And here is where I’m caught. 

 

Our industry is struggling to make our spaces feel safe and accessible to everyone. We preach that yoga and personal services should be available to all. Yoga teachers are educated in a culture that glorifies the importance of making a difference by providing free services to folks including folks experiencing incarceration, homelessness, abuse, addiction, and mental health issues.

 

Separately, as an industry we are waking to the problem that our spaces aren’t welcoming to black and indigenous people of color, or those who identify as gender non-conforming. The way I see it, the solution to sustaining our center by raising prices will only exacerbate these inequities.

 

Holistic centers traditionally cater to people of privilege, and this reality is in conflict with Luma’s expressed values. We find ourselves stuck between a rock and a hard place.

 

I’m not giving up. These matters are at the heart of what I think is the single most important and useful pursuit of our time: We must address the problems of equity and sustainability. I want my next decade of teacher-ship, entrepreneurship, and stewardship to improve upon the current paradigm, not contribute to the problem. I believe and have believed that Luma as a business, and as a community could survive this. I still believe we could pull through. And I believe more than ever that Luma has been a valuable asset and should exist.

 

Furthermore, I think I can speak on behalf of all of our professionals and staff and share that we crave the opportunity to see you and serve you again. We miss you. We believe that you will return; and we would love to be there to welcome you back.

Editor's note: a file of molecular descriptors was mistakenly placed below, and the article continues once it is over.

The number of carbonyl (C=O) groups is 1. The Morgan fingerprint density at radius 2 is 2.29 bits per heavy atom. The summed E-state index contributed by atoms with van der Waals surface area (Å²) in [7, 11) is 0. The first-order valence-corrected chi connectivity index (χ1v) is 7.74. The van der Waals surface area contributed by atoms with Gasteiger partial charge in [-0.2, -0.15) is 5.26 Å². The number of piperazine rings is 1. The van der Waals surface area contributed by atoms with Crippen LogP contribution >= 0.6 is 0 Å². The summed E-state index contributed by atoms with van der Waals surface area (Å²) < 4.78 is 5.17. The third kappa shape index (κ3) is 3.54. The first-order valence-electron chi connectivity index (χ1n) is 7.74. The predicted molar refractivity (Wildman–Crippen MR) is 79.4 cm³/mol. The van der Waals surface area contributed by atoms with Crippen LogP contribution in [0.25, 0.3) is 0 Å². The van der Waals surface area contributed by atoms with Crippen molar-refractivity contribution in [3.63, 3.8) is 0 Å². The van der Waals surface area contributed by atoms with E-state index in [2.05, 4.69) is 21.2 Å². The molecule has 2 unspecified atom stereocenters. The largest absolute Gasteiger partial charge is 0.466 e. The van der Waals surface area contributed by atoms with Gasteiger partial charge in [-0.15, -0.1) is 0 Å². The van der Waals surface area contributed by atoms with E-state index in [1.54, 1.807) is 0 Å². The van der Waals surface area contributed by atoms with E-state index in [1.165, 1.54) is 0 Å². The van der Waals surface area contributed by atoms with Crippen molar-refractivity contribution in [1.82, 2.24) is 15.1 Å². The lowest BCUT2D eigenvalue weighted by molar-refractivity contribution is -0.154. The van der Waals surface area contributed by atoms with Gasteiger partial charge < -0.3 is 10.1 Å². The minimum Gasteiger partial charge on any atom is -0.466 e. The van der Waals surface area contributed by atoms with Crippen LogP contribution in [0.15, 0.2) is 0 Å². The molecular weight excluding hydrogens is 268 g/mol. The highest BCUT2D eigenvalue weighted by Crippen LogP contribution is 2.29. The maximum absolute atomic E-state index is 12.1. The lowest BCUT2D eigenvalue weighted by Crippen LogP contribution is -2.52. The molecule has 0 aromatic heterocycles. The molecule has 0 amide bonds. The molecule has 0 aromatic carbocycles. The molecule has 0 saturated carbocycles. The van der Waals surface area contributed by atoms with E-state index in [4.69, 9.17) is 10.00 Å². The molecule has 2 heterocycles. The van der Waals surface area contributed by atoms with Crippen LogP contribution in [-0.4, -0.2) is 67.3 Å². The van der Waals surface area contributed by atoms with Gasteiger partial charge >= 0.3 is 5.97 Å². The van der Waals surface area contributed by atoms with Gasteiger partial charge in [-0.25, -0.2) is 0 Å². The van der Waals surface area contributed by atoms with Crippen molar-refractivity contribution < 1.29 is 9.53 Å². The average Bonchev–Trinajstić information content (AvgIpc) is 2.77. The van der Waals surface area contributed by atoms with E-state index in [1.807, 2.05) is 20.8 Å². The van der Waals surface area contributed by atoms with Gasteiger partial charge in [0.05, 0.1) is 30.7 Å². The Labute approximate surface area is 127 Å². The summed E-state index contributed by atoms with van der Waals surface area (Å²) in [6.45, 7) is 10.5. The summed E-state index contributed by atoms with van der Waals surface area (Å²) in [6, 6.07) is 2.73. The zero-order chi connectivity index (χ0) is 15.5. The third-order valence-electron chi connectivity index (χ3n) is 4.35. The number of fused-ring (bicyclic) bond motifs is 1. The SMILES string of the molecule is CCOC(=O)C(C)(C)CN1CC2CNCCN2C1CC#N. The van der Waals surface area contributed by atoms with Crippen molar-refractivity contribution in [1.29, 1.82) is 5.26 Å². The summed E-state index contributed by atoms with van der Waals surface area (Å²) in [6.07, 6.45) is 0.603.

However, we are without the financial backing to completely reimagine a Luma that is not one of the compromises and contradictions I describe above. One that is in alignment with where we want to be and what we want to offer. So we must now let it go.

 

I am not a yoga scholar, nor am I Hindu, so as a general rule I hesitate to share yoga philosophy in soundbites, especially in communications such as this. I prefer to prepare the listener with some caveats about the limitations of my knowledge and cultural perspective. When I asked my teacher Shukl’acharya about the concept I’m about to share, he reflected that my understanding on the subject was remedial. I think his exact words were ‘accurate, but at the level of a schoolboy’s.’ 

 

Nonetheless, there exists a concept in Hinduism called Trimurti. It refers to the manifestation of the ‘supreme consciousness’ in three forms. Brahma, the force of creation. Vishnu, the force of preservation, and Shiva, the force of destruction. Everything in existence is in one of these states at any given time. And. Also. Everything that exists contains, holds, and is made up of all of these expressions of consciousness simultaneously and inherently. 

 

If Luma is an idea, a place, an offering, a manifestation of a wish, a mechanism, an infrastructure, and even a spiritual touchstone for some of us, it was brought into being because of an idea and manifested from existing resources. It was sustained, served to sustain us in some way, and inevitably must dissolve in order to become something else. This is the nature of the universe. The universe is energy in motion. Becoming, Being, and Breaking Down. Rinse and Repeat.

 

Present in Luma’s becoming, and in all of its moments of existence, it was already destroyed. Put more gently, moment by moment it was already becoming something else. The same could be said about all the feelings and actions it took to make and enjoy Luma, as we all did, as well as for all the feelings and efforts that are a part of its unmaking. And so it is.

 

Thank you for all that you built with me.

 

It has been a pleasure to serve in our beautiful building. Thank you for all of your kind words and wishes. I will return them as soon as I’m able. It gives me great pleasure to know that what we made meant something to you. This last decade has been rich in challenges, experiences, and rewards. It has been a tremendous learning experience. I am grateful for every moment. From that place of gratitude I look forward to new beginnings, and to continuing to grow with each of you as the future for all of us continues to unfold.

 

With abounding love and gratitude,

Valerie Moselle